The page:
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Author Topic: Scientist Works to Detach Protein That HIV Uses as Protective Shield  (Read 1330 times)

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Offline Cosmicdancer

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  • Posts: 150
http://www.sciencedaily.com/releases/2012/02/120213133704.htm

Scientist Works to Detach Protein That HIV Uses as Protective Shield

ScienceDaily (Feb. 13, 2012) — One of the frustrations for scientists working on HIV/AIDS treatments has been the human immunodeficiency virus' ability to evade the body's immune system. Now an Indiana University researcher has discovered a compound that could help put the immune system back in the hunt.
 
It's not that the human immune system doesn't recognize HIV. Indeed, an infection causes the body to unleash antibodies that attack the virus, and initially some HIV is destroyed.

But HIV is able to quickly defend itself by co-opting a part of the innate human immune system -- the immune system people are born with, called the complement. The complement includes a vital mechanism that prevents immune system cells from attacking the body's own cells. HIV is able to incorporate a key protein in that self-protection mechanism, CD59, and by doing so makes itself appear to be one of the body's normal cells, not an infective agent.

In laboratories at the Indiana University School of Medicine, Andy Qigui Yu, M.D., Ph.D., assistant professor of microbiology and immunology, is testing a promising compound that may counteract HIV's ability to hijack the immune system's protection mechanism.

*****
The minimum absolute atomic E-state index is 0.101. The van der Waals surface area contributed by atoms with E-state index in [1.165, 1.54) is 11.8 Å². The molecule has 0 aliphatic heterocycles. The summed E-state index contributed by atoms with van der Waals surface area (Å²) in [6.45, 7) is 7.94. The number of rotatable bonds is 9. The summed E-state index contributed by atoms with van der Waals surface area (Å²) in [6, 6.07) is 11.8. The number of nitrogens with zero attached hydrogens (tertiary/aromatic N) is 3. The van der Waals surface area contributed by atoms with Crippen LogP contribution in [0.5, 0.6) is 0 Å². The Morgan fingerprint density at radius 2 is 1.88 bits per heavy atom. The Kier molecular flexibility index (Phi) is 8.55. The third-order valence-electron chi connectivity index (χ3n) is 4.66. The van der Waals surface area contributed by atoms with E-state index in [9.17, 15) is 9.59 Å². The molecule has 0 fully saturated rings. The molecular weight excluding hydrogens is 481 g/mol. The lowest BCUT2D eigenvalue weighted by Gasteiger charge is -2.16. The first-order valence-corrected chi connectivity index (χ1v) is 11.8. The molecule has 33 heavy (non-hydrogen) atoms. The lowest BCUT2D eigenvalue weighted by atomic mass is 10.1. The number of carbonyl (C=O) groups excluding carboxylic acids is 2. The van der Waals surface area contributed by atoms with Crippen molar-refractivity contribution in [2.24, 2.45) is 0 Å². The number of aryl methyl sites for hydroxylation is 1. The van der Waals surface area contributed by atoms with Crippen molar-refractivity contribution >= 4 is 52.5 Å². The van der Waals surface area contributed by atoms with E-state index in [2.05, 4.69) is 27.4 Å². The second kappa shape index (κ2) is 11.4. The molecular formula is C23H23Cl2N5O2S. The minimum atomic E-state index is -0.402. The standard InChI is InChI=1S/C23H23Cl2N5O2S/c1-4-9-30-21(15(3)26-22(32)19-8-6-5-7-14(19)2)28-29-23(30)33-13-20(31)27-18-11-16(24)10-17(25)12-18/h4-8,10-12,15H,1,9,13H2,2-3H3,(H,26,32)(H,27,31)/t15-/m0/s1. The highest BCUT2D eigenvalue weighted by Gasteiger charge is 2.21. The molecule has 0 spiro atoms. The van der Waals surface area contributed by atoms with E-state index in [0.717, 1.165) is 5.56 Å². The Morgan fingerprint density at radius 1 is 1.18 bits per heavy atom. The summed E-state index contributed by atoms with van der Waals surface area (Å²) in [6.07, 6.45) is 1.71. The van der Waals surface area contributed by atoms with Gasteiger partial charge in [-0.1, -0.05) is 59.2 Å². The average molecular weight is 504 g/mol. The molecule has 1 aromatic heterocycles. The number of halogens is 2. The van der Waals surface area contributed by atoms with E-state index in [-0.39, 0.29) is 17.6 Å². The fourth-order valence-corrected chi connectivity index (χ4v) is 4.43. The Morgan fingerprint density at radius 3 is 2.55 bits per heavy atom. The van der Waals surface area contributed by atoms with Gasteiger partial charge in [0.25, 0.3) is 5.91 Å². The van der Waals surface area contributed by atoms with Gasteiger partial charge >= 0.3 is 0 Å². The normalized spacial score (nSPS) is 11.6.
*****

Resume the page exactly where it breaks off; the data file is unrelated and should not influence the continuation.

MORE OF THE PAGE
"HIV is very clever. As it replicates inside cells, it takes on the CD59. The virus is covered with CD59, so the immune system treats the virus like your own normal cells," Dr. Yu said.

In November, the Bill & Melinda Gates Foundation announced it had awarded nine new Grand Challenges Explorations Phase II grants, one of them to Dr. Yu. The Phase II grants were awarded to researchers who had received initial $100,000 awards and had shown promising results.

The new grant will support not only Dr. Yu's research into compounds that may block the ability of HIV to hide behind the CD59 "cloak," but also his work to identify the mechanism the virus uses to incorporate CD59.
"If we find that mechanism, then we can develop something to block that incorporation, and HIV may lose that protection from the immune system," Dr. Yu said.

Researchers have been able in the past to generate antibodies that successfully attacked HIV in the laboratory. But these antibodies have failed in human testing because the virus in the body escapes from immune system attacks, Dr. Yu said.
In an attempt to disrupt HIV's hijacking of CD59, Yu and colleagues at IU and Harvard University crafted a molecule from a bacterial toxin that is known to bind to the CD59 protein. In laboratory tests, they administered the molecule to blood samples taken from patients with HIV. The bacteria toxin molecule latched on to the CD59 proteins, revealing the viral particles to be invaders and enabling the antibodies to attack the virus.

Reporting their findings in the Journal of Immunology in December 2010, the researchers suggested that the molecule could potentially be developed into a new therapy to fight HIV/AIDS.